Composite Plant Transformation and Analyses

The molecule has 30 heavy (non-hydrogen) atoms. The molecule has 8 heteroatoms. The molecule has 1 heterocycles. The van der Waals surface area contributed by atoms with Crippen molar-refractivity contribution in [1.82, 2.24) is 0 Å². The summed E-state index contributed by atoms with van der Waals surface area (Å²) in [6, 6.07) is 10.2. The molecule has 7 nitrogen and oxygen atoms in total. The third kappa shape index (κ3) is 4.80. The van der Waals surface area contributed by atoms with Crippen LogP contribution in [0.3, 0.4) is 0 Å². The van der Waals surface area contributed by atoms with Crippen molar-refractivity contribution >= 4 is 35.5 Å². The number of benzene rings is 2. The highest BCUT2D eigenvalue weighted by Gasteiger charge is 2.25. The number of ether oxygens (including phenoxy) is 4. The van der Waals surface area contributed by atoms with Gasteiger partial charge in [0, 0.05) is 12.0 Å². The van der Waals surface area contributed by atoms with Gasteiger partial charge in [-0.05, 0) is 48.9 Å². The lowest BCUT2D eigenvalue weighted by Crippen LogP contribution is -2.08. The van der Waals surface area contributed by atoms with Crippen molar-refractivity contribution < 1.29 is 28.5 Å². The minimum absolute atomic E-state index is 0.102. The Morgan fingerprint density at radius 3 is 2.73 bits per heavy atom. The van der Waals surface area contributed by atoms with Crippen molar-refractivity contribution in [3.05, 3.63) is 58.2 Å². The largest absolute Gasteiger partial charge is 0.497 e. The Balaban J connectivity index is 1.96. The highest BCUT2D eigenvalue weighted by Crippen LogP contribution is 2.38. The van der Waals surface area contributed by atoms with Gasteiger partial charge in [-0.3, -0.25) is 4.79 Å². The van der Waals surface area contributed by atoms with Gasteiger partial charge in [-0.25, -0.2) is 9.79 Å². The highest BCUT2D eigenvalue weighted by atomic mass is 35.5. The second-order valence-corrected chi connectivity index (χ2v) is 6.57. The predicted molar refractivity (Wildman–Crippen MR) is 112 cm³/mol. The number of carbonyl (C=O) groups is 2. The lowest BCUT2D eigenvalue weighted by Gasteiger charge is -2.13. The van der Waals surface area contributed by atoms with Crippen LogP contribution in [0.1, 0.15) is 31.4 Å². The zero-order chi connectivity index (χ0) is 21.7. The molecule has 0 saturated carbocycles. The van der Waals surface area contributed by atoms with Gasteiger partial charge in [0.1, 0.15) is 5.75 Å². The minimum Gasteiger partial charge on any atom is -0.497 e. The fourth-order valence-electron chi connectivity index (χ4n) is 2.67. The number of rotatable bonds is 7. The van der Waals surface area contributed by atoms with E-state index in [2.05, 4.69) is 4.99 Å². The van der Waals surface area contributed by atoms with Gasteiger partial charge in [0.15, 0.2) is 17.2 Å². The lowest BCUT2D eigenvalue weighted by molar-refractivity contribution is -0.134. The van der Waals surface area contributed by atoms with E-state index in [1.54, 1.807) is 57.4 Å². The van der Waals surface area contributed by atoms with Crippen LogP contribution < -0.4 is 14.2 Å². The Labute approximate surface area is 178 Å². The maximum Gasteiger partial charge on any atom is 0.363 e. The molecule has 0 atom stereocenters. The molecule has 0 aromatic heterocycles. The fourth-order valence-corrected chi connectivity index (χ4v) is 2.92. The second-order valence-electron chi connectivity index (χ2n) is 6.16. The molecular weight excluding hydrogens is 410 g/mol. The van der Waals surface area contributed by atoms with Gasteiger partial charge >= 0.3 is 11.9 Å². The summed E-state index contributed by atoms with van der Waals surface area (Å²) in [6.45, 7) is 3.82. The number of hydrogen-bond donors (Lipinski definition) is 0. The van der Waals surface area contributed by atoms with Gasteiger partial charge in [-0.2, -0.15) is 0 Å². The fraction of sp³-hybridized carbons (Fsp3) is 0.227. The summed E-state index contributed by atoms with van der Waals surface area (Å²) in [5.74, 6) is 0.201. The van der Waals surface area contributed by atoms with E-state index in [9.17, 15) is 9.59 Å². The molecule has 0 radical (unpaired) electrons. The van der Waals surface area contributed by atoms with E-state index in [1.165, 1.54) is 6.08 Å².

Soybean transformation to generate hairy root composite plants was performed as described previously (Collier et al., 2005). Briefly, soybean seeds were surface sterilized and grown in a greenhouse for 10 d. A. rhizogenes cultures were grown in Luria-Bertani broth with kanamycin (50 μg mL−1) at 28°C overnight. Bacterial cells were then spun down and resuspended in N-PNS to an optical density at 600 nm = 0.3. Sterilized FibrGro cubes (16 cm3; Hummert International) were inoculated with 6 mL of A. rhizogenes suspension. Apical stem sections were excised from soybean seedlings and inserted into the inoculated cubes. These plants were placed in a growth chamber for 10 d (22°C, 15 μmol m−2 s−1 light, 30% relative humidity, 16/8-h day/night photoperiod), transferred to individual 4-inch pots containing sterile sand, and watered regularly with N-PNS. After 1 week in the growth chamber, B. japonicum bacterial suspension (10 mL) was inoculated onto each composite plant. Four weeks after rhizobia inoculation, roots were harvested and screened based on their GFP epifluorescence using a Zeiss Stemi SV11 microscope outfitted with a 480-nm excitation/515-nm emission fluorescein isothiocyanate filter. At least 24 individual plants were scored for GFP roots, representing at least 100 individually transformed roots in each treatment. For statistical analysis, the entire experiment was repeated three times over the period of 4 months under the same transformation and culture conditions.